Second Thoughts: More Queer and Weird Stories

Second Thoughts: More Queer and Weird Stories

by Steve Berman


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In author Steve Berman's second collection of stories and essays, he once more guides readers through the dark paths of his imagination. In these tales of regret a scent of loneliness entices children to start eating away at a caretaker's historic house, a nursery rhyme tempts a young lover, and a meek accountant finds himself abandoning the mundane life he knew to chase after monsters.

Product Details

ISBN-13: 9781590210284
Publisher: Lethe Press
Publication date: 07/01/2005
Pages: 186
Product dimensions: 6.00(w) x 9.00(h) x 0.43(d)

About the Author

Steve Berman has been a finalist for the Andre Norton (his novel Vintage), the Gaylactic Spectrum, the Golden Crown Literary, and the Lambda Literary Awards. He resides in southern New Jersey.

Table of Contents

"Secrets of the Gwangi"
"Always Listen to a Good Pair of Underwear"
"The High Cost of Tamarind"
"The Price of Glamour" (a Tupp & Lind Victorian fey novelette)
"Tearjerker" (a Fallen Area short story)
"Well Wishing"
"Caught by Skin"
"A Rotten Obligation"
"Hidden in Central Asia"
"A Troll on a Mountain with a Girl"

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Second Thoughts: More Queer and Weird Stories 5 out of 5 based on 0 ratings. 3 reviews.
Talekyn More than 1 year ago
I've been a fan of Steve Berman's fiction since reading his short novel VINTAGE, a love story involving living and ghostly gay teens. I read his collection TRYSTS a few years back. I somehow lost this collection in the shuffle of releases from Lethe Press in general and all of the multi-author anthologies Berman has edited in recent years and so placed it on my "TBR Challenge" List for 2013. I read it a few months ago, but then fell behind on writing my reviews, so here it finally is. Unsurprisingly, I loved most of this collection. The stories are all speculative fiction of some kind (horror, fantasy, even a bit of SF). Almost all feature gay protagonists and antagonists, but the emotions they touch on and the life-moments they elicit are universal. Several take familiar stories and riff uniquely on them (for instance, "Bittersweet," which riffs on the story of the gingerbread man, and "Secrets of the Gwangi," which gives us a secret history of that great claymation dinosaur western "Valley of the Gwangi"). Only one, "Tearjerker," takes place in Berman's SF world The Fallen Area (visited previously in four of the stories in TRYSTS), a world I wish Berman would return to and develop more. "Tearjerker" is one of my favorite stories in the collection, alongside "Bittersweet," the disturbing "Well Wishing," which puts a different spin on the old trope of the lonely traveler who spends the night at a rural residence and is warned not to touch the farmer's daughter "or else," the longing-filled "Kinder," in which German brats infest a historical house and bedevil the live-in docent, and the playful-yet-dark "The High Cost for Tamarind," which takes place in an alternate London where the Fey thrive unseen among normal people. There are thirteen stories listed in the TOC, but the book actually contains fourteen stories. Each piece of fiction is followed by an Author's Note, but even here Berman cannot resist tweaking the trope: the author's notes taken together tell a story with as solid a thru-line and building tension as any of the book's stories, adding a nice depth to an already full single-author collection.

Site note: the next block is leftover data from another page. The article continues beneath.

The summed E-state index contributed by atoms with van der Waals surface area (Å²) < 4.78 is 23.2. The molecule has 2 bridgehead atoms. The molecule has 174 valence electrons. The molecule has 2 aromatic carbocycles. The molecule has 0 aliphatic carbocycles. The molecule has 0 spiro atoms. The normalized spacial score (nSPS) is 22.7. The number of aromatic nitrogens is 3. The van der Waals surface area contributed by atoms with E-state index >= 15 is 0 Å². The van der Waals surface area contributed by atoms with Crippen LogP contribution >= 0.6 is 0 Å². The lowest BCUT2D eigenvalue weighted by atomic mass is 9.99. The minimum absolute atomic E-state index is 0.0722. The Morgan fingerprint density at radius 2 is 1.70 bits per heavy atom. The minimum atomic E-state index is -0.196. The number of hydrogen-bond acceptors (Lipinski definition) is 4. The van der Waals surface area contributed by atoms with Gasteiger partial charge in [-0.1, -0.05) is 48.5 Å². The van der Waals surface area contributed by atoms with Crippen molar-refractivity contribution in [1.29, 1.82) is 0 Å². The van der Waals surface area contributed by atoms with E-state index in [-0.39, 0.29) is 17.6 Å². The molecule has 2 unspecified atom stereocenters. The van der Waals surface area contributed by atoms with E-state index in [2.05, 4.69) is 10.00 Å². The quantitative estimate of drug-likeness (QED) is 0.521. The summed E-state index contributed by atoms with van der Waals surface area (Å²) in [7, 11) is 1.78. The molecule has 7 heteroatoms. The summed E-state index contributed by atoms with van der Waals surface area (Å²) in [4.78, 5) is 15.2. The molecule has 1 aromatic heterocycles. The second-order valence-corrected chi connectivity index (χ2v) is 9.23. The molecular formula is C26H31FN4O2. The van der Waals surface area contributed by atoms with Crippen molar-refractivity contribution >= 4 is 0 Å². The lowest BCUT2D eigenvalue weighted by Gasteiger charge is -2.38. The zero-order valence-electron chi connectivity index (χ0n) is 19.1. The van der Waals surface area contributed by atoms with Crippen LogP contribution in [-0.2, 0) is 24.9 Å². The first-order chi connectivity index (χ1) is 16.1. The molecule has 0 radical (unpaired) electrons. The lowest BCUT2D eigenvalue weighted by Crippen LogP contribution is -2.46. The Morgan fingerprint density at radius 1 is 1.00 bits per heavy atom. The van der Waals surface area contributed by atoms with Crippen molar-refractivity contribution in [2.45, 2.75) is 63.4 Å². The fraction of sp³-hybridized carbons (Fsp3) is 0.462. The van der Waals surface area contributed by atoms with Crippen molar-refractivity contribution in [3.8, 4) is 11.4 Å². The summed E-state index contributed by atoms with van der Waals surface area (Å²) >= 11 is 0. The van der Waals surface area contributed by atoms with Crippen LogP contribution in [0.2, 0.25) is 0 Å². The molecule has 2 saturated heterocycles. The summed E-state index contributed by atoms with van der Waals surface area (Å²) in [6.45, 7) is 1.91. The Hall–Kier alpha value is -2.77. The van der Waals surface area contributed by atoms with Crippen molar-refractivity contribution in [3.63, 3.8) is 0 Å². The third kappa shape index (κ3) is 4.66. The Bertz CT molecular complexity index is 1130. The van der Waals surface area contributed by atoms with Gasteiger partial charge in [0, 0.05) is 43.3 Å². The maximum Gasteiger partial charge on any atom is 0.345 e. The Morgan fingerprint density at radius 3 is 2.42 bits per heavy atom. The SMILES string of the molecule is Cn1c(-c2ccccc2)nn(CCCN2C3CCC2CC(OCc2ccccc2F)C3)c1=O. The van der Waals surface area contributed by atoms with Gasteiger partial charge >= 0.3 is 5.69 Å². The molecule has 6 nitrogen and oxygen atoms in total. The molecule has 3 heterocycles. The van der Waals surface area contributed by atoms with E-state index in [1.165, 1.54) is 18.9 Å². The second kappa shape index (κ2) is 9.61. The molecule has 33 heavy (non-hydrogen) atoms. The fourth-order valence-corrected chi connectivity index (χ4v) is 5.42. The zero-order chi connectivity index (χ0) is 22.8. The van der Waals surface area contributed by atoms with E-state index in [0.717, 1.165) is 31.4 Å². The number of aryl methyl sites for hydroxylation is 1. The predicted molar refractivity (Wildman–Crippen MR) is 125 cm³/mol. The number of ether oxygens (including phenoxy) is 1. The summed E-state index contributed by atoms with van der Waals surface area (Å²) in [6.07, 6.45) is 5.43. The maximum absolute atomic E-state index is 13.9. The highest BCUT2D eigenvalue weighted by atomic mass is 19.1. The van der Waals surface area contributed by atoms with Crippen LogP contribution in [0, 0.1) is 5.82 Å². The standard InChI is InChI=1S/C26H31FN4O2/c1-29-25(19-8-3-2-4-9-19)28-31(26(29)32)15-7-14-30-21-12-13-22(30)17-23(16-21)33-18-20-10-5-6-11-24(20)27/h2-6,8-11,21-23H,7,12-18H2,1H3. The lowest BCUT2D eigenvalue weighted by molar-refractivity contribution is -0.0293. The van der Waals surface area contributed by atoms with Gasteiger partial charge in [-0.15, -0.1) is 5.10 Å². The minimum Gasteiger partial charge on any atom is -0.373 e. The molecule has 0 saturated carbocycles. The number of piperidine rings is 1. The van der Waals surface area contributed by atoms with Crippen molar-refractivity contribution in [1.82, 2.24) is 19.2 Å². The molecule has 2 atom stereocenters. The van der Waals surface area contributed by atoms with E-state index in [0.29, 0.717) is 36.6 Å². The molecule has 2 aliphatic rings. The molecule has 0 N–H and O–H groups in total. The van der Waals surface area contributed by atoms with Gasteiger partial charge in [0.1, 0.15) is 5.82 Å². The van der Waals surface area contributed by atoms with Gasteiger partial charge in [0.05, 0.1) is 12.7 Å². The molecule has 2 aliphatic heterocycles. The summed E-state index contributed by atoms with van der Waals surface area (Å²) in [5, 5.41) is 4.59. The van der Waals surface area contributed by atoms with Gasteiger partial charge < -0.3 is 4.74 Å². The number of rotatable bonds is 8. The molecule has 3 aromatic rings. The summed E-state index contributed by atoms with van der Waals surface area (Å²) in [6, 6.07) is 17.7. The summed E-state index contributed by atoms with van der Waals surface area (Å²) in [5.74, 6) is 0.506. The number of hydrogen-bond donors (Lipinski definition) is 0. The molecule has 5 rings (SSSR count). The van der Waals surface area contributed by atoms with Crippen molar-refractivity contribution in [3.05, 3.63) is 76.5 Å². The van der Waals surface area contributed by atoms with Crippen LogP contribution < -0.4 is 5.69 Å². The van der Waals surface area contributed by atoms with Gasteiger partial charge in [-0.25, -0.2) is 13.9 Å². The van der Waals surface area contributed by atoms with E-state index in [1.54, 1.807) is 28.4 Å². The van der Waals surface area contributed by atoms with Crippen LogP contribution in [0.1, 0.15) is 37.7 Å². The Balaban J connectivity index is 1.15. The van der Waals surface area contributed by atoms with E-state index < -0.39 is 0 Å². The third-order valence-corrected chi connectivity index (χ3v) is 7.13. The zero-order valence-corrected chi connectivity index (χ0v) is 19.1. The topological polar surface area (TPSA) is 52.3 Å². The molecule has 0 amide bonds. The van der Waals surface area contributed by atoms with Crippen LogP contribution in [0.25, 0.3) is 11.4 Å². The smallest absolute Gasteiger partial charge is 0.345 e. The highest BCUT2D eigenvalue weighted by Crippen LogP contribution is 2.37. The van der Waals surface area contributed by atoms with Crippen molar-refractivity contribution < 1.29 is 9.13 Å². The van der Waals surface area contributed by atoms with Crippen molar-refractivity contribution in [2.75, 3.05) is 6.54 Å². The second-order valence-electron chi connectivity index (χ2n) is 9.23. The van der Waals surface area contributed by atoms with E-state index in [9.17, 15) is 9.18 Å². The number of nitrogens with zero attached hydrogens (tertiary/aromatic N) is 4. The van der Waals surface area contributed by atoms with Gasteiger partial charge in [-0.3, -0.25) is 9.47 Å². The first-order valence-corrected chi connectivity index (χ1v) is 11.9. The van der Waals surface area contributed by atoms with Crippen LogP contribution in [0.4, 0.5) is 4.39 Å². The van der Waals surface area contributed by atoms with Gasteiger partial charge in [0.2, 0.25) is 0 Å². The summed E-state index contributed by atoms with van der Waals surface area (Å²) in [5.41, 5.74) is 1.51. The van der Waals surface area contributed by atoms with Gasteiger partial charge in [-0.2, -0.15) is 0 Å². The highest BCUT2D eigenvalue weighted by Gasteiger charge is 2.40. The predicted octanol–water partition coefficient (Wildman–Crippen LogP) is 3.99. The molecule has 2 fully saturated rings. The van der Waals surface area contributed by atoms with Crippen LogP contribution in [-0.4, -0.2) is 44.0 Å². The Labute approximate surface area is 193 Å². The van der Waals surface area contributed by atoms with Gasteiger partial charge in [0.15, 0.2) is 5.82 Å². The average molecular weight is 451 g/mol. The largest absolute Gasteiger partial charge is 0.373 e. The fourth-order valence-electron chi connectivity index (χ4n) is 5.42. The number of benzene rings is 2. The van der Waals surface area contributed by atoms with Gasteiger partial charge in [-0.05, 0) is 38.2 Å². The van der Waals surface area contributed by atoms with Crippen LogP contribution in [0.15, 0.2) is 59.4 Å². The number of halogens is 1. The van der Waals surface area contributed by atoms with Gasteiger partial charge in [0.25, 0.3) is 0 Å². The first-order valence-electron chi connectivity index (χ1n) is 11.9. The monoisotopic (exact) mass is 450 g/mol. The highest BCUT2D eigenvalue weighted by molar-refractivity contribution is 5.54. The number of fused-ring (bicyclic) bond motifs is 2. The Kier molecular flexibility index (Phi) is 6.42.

Anonymous More than 1 year ago
Guest More than 1 year ago
'Weird' is certainly the first word that comes to mind in describing this collection of thirteen of the author's extremely imaginative and diverse styled short stories, all with some sort of gay content. They range from futuristic tales (such as one set in a gay bar, frequented by gay men who are so obsessed with youth and trends that they resort to frequent plastic surgery to look just like the latest 'hot' younger guy they see or hear about), to a unique Victorian-era mystery featuring an 'Oliver!'-like waif. There are stories about a dead hustler's ghost accompanying his friend driving his remains to its final resting site, of a deadly troll on a mountain, of a lonely caretaker of an old house infested with furniture-eating children, and of the author's experimentation with heterosexuality while on trip to China with college classmates. Each story is followed by the author's explanatory epilogue, usually detailing where the idea came from (often experiences in his own life) and giving the reader additional perspective in reading the story, including several that were inspired by the author's unrequited love for a former straight roommate. This is the first work I have read by this uniquely-talented author, who is apparently known for these types of stories, and it likely won't be the last. Great escapist reads, more intriguing than scary. Give it a full five stars out of five.